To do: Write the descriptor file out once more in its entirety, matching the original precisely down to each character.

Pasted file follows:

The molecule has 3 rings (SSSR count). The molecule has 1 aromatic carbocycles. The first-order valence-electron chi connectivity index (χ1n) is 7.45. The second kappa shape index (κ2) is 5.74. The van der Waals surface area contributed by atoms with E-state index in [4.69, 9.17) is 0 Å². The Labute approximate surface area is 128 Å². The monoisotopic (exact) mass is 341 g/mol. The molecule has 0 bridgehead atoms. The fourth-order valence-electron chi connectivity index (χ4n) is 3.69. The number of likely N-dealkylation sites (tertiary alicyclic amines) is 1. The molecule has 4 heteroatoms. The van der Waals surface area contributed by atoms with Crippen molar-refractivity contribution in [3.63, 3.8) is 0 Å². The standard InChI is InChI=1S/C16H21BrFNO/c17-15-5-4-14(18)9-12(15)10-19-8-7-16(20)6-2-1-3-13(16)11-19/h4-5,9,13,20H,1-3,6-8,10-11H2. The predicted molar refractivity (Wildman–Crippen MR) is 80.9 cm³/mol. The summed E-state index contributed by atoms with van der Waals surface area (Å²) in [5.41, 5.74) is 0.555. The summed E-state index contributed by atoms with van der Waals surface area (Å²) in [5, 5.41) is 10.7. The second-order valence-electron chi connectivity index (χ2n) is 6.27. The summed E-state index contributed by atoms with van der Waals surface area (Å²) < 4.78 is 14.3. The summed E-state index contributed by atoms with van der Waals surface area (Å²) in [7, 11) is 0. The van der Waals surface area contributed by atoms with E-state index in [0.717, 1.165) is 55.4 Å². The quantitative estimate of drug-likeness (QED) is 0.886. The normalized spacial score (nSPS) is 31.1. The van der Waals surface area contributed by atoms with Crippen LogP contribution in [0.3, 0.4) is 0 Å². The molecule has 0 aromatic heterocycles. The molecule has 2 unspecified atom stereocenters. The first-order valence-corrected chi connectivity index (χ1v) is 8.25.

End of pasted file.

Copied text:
The molecule has 3 rings (SSSR count). The molecule has 1 aromatic carbocycles. The first-order valence-electron chi connectivity index (χ1n) is 7.45. The second kappa shape index (κ2) is 5.74. The van der Waals surface area contributed by atoms with E-state index in [4.69, 9.17) is 0 Å². The Labute approximate surface area is 128 Å². The monoisotopic (exact) mass is 341 g/mol. The molecule has 0 bridgehead atoms. The fourth-order valence-electron chi connectivity index (χ4n) is 3.69. The number of likely N-dealkylation sites (tertiary alicyclic amines) is 1. The molecule has 4 heteroatoms. The van der Waals surface area contributed by atoms with Crippen molar-refractivity contribution in [3.63, 3.8) is 0 Å². The standard InChI is InChI=1S/C16H21BrFNO/c17-15-5-4-14(18)9-12(15)10-19-8-7-16(20)6-2-1-3-13(16)11-19/h4-5,9,13,20H,1-3,6-8,10-11H2. The predicted molar refractivity (Wildman–Crippen MR) is 80.9 cm³/mol. The summed E-state index contributed by atoms with van der Waals surface area (Å²) in [5.41, 5.74) is 0.555. The summed E-state index contributed by atoms with van der Waals surface area (Å²) in [5, 5.41) is 10.7. The second-order valence-electron chi connectivity index (χ2n) is 6.27. The summed E-state index contributed by atoms with van der Waals surface area (Å²) < 4.78 is 14.3. The summed E-state index contributed by atoms with van der Waals surface area (Å²) in [7, 11) is 0. The van der Waals surface area contributed by atoms with E-state index in [0.717, 1.165) is 55.4 Å². The quantitative estimate of drug-likeness (QED) is 0.886. The normalized spacial score (nSPS) is 31.1. The van der Waals surface area contributed by atoms with Crippen LogP contribution in [0.3, 0.4) is 0 Å². The molecule has 0 aromatic heterocycles. The molecule has 2 unspecified atom stereocenters. The first-order valence-corrected chi connectivity index (χ1v) is 8.25.